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centos see file permissions

Posted on 2011-09-30
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Last Modified: 2013-12-15
hello there,
im using centos v5.7 and normally when I try to see the file permission I see
drwxr-xr-x how can I see the number instead? like 0777 or 0600

[(12:26 PM)][(root@alpha)] [(~)] $ ls -alh
total 208K
drwxr-x--- 14 root  root  4.0K Sep 30 03:39 .
drwxr-xr-x 26 root  root  4.0K Sep 14 20:36 ..
-rw-r--r--  1 root  root   315 Sep 30 03:39 a.php
-rw-------  1 root  root  8.4K Sep 30 04:41 .bash_history
-rw-r--r--  1 root  root    24 Jan  6  2007 .bash_logout
-rw-r--r--  1 root  root   276 Feb  1  2009 .bash_profile
-rw-r--r--  1 root  root  5.4K Mar 19  2009 .bashrc        
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Question by:XK8ER
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by:rindi
ID: 36893029
In my point of view, although it might be a "cheat" or "workaround", would be to start mc (midnight commander), set one panel to "info", and in the other highlight the file or folder you need the info on, and it will be displayed in the panel you have set to "info". This is one of the best tools available in the 'nix world, and I can't understand why it isn't included by default in every Linux distro. If you don't have it, just install it with yum install mc.
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by:jgiordano
ID: 36893092
stat -c "%a %n" /folder/*
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by:Gerwin Jansen
ID: 36894589
jgiordano is correct, stat will do just that.

To mimic your 'ls' output, you can add a few more colums:

stat -c "%a %h %G %U %s %n" *

Open in new window

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by:XK8ER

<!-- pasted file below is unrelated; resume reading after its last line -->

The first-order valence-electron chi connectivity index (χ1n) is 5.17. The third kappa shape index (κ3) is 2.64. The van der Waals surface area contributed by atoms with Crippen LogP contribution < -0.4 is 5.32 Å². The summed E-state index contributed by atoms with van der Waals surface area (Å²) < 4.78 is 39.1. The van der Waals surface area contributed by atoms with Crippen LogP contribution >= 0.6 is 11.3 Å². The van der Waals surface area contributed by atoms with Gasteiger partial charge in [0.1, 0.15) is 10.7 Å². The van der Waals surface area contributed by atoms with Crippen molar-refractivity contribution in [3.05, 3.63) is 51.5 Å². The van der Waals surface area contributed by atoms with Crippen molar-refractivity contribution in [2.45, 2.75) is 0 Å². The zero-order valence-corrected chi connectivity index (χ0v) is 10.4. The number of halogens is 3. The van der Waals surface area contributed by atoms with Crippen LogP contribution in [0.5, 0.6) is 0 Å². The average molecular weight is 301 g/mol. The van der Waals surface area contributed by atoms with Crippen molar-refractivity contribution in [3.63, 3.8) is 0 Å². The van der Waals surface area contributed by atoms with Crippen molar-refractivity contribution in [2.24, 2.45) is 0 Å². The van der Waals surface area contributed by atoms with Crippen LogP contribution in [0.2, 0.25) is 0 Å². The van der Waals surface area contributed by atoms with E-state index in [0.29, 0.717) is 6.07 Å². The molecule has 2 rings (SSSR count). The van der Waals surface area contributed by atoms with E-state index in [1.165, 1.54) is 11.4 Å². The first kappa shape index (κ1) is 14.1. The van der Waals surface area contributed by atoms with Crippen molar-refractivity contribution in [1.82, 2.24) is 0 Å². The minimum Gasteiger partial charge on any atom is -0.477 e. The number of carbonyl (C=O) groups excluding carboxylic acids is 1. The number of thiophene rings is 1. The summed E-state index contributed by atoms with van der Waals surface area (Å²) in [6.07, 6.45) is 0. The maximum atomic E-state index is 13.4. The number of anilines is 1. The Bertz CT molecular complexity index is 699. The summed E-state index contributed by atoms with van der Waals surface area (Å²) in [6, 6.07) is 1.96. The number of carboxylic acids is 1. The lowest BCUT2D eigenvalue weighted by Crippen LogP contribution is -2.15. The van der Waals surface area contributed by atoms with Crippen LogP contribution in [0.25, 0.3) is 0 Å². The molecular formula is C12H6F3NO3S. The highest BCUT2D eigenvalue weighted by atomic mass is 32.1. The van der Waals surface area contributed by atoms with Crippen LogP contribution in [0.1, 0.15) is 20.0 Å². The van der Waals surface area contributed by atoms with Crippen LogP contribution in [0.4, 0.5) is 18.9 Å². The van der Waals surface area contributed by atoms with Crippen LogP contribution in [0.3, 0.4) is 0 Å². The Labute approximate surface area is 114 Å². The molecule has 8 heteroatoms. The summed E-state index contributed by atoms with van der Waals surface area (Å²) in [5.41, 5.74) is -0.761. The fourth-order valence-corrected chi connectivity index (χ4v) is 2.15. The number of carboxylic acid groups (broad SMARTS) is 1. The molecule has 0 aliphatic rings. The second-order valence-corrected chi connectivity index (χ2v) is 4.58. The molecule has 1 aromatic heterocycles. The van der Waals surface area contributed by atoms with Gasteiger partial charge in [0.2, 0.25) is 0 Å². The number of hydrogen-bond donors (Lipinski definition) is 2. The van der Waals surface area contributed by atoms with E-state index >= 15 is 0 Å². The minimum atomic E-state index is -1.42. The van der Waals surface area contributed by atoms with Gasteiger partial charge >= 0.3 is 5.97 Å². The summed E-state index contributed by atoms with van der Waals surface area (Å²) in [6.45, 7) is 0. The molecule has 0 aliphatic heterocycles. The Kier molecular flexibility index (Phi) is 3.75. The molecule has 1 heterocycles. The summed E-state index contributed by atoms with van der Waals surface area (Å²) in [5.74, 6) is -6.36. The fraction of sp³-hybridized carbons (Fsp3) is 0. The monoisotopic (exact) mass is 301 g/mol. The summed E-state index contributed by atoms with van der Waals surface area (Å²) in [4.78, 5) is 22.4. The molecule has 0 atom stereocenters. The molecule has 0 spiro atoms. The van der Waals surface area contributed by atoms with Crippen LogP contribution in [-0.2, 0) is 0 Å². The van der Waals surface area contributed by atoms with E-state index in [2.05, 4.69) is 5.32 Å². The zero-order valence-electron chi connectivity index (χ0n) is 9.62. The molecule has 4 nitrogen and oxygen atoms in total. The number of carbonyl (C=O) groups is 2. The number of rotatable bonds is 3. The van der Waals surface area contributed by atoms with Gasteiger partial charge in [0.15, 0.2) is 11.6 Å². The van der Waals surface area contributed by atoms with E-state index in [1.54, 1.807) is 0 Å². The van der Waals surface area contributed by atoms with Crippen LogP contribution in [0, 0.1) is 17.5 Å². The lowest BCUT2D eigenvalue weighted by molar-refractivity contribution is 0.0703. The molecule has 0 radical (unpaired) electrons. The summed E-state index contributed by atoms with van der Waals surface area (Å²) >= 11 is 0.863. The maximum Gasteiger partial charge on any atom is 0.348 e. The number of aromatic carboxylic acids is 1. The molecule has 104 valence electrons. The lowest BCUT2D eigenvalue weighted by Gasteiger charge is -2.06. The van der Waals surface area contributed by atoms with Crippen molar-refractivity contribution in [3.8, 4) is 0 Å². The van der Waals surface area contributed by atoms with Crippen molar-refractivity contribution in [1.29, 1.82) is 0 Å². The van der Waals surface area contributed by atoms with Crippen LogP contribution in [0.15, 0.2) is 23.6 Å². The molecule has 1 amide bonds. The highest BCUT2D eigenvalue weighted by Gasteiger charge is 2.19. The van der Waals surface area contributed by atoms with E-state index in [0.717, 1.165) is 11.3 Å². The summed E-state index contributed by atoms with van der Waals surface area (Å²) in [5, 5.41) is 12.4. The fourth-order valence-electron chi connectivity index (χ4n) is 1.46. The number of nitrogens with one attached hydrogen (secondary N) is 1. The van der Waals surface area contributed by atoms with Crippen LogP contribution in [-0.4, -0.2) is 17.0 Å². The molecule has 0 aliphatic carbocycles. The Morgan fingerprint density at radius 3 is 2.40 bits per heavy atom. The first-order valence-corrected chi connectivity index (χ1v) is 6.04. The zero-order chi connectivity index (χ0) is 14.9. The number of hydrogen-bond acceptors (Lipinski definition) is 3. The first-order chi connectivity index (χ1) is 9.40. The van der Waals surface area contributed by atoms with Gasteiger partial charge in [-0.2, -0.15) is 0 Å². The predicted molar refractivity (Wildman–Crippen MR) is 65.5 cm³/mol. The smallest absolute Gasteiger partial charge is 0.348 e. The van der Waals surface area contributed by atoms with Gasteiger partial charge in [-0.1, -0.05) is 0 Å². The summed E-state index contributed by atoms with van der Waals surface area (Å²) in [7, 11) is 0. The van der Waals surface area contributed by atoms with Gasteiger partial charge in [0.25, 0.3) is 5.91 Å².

ID: 36894930
gerwinjansen, that works nicely..
what is the number 1 right next to the permissions and how can I display the size in human readable
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by:Gerwin Jansen
ID: 36895689
The number 1 you mean is the amount of hard links to that file.

I'm not sure what you mean by 'human readable', the file size is displayed in bytes, do you require some other format? You can have a look in the stat man pages (man stat), only field available for size is 'bytes'. You can do some formatting afterwards but what do you want exactly?
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by:XK8ER
ID: 36895704
when you do
du -h /root
you can see KB or MB or GB in bytes its hard to know the size
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by:Gerwin Jansen
ID: 36896180
I understand, do you want to see the size of the files in KB? du -h is showing file size in KB.
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by:XK8ER
ID: 36897106
yes KB is fine
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Accepted Solution

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Gerwin Jansen earned 500 total points
ID: 36897482
awk will do the trick, please test this on your system:

stat -c "%a %h %G %U %s %n" * | awk '{ $5=sprintf ( "%.0fK", $5/1024);print $0 }'

Open in new window

If it works, you can create a shell script like ~/bin/lstat containing the above command line.
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